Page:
The investigation was conducted by the Metropolitan Police Department and ICE Homeland
Security Investigations. The case is being prosecuted by Assistant U.S. Attorneys Karla-Dee
Clark, Vincent Caputy and Nihar Mohanty, of the District of Columbia.
“This was an extremely dangerous operation and I applaud the officers from the
Metropolitan Police Department’s Narcotics and Special Investigations division for their selfless
and heroic actions,” said Police Chief Lanier. “With the assistance of our Federal Partners, we
are happy to send the resounding message that this city will not tolerate the proliferation of
drugs, and anyone who tries to do so will be arrested and prosecuted.”
“These arrests and seizures cut off a pipeline for trafficking dangerous narcotics from
Mexican drug traffickers into the Washington D.C. area and along the Northeast Corridor,” said
U.S. Attorney Machen. “Our success in shutting down this operation was the result of rock-solid
partnerships among federal and local law enforcement. Together, we will continue to disrupt
and dismantle drug trafficking organizations that threaten our community.”
“Drug trafficking organizations, like the one just dismantled through our cooperative law
enforcement efforts, must be aggressively attacked at all levels - from the street dealer to the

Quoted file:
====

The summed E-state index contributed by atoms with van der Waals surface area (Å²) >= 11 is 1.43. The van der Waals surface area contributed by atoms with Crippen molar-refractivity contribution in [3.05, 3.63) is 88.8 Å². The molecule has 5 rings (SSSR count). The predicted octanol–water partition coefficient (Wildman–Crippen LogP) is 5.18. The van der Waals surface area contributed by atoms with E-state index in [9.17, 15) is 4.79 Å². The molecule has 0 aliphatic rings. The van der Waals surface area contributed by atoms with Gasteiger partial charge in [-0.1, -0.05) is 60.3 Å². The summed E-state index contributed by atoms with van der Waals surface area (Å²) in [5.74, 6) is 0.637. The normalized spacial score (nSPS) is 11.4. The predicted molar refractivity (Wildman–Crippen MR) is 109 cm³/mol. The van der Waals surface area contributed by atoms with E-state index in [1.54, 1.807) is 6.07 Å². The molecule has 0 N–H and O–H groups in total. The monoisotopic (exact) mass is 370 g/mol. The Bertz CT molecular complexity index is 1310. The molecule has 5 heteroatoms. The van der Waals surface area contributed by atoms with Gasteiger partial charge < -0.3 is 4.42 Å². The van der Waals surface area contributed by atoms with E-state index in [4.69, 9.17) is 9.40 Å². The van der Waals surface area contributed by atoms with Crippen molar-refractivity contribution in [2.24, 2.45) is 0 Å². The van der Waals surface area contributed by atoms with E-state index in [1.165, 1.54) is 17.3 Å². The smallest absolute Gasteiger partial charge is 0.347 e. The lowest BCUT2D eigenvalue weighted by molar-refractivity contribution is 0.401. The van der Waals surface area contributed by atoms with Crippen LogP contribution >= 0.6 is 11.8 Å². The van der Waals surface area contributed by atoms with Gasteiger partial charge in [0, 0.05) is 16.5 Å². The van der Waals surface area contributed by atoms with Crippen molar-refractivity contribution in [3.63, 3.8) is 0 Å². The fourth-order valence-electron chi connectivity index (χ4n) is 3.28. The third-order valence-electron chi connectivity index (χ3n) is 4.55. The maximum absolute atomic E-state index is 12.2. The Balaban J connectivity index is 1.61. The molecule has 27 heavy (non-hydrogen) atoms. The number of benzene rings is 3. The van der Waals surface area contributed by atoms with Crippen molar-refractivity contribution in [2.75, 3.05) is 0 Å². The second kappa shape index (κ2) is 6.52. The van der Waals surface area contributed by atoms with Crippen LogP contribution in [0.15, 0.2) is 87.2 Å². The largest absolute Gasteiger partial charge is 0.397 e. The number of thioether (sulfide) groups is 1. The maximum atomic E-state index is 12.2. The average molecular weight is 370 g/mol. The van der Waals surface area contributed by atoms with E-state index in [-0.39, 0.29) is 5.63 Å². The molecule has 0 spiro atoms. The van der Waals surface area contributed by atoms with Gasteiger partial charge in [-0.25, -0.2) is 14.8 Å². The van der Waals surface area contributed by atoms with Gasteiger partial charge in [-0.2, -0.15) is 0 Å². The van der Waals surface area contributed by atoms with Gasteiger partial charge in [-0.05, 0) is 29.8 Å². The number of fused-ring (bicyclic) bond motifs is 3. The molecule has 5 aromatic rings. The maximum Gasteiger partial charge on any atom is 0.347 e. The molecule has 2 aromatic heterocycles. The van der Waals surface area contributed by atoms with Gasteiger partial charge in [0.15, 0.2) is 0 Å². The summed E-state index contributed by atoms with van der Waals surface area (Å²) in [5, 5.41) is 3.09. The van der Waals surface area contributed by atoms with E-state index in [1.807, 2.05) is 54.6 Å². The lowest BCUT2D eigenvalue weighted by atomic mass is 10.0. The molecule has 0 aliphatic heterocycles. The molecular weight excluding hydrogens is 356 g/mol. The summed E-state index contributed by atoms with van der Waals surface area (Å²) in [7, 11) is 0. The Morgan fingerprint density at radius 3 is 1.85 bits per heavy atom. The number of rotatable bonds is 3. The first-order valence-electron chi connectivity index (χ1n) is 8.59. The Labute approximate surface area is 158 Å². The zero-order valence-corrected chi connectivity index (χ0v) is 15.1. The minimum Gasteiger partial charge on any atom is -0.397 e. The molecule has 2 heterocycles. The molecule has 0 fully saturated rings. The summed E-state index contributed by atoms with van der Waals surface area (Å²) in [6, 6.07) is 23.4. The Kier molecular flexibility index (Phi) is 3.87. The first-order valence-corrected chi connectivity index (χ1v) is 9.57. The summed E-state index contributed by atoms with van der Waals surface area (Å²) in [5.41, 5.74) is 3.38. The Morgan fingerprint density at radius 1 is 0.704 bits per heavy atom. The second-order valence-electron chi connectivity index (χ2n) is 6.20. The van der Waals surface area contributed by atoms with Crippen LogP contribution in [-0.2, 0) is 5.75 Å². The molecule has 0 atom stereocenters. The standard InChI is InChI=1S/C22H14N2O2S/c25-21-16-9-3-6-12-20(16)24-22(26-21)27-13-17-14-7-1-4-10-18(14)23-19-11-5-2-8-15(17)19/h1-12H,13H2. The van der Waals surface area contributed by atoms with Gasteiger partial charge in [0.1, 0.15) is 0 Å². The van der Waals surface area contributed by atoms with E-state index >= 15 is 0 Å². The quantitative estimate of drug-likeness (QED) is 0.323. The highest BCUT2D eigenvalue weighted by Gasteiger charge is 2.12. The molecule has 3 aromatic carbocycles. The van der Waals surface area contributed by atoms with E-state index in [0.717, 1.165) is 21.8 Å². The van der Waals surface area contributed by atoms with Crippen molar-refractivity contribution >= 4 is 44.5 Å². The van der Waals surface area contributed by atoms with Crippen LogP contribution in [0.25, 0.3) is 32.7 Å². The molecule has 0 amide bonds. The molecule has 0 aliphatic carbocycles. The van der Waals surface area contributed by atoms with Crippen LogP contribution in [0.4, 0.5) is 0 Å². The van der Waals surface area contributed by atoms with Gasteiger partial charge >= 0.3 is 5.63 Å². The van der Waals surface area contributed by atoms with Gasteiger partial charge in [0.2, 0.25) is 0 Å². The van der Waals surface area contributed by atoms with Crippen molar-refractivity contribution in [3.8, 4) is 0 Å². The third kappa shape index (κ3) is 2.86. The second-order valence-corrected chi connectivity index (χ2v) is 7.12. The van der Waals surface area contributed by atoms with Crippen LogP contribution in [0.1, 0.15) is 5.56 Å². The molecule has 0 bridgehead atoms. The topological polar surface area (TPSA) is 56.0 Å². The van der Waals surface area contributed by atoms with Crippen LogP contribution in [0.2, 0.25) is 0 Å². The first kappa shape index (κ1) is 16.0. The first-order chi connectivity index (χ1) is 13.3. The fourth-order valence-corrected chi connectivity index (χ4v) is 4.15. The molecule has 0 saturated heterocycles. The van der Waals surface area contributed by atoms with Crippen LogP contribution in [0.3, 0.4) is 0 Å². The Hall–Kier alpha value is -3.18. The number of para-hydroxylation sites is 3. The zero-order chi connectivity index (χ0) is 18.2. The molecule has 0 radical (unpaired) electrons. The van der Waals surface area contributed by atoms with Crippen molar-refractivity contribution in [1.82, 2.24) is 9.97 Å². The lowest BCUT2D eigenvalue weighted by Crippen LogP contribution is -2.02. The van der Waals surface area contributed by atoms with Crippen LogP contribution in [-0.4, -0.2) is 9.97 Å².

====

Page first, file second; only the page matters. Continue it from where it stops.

international supplier and cartel leaders,” said Special Agent in Charge Torres. “Through the
coordinated efforts of our federal, state and local law enforcement partners, we have effectively
stopped this organization from expanding its market into the Washington, D.C. area.”
According to the affidavit, Calderon and others in his organization kept methamphetamine
in a home that was being used as a laboratory in the Atlanta area. During a search of that home,
authorities found at least 50 pounds of methamphetamine in various states, including crystal and
liquid methamphetamine, along with two firearms. Another firearm was found in a search of an
apartment in the Atlanta area. About six pounds of marijuana was recovered in a search of an
apartment in Winston-Salem.
The indictment also includes a forfeiture allegation seeking any money or property obtained
through the drug conspiracy.
An indictment is merely a formal allegation that a defendant has committed a violation of
criminal laws and every defendant is presumed innocent until, and unless, proven guilty.
Numerous agencies provided assistance during the investigation. In Georgia, they included
the Drug Enforcement Administration (DEA) in Atlanta; DEA Task Force Officers from the
Fayette County Sheriff’s Office; Alpharetta, Ga. Police, Fire and HAZMAT teams; the Georgia
State Patrol; the Sandy Springs Police Department; and HSI Task Force officers from the
DeKalb County Sheriff’s Office, the Cobb County Sheriff’s Office, and Marietta and Conyers
police departments. In North Carolina, they include the Forsyth County Sheriff’s Office, Stokes
County Sheriff’s Office, and the North Carolina Department of Motor Vehicles, Bureau of
License and Theft. The U.S. Attorney’s Offices in the Northern District of Georgia and the
Middle District of North Carolina also assisted in the investigation and court hearings.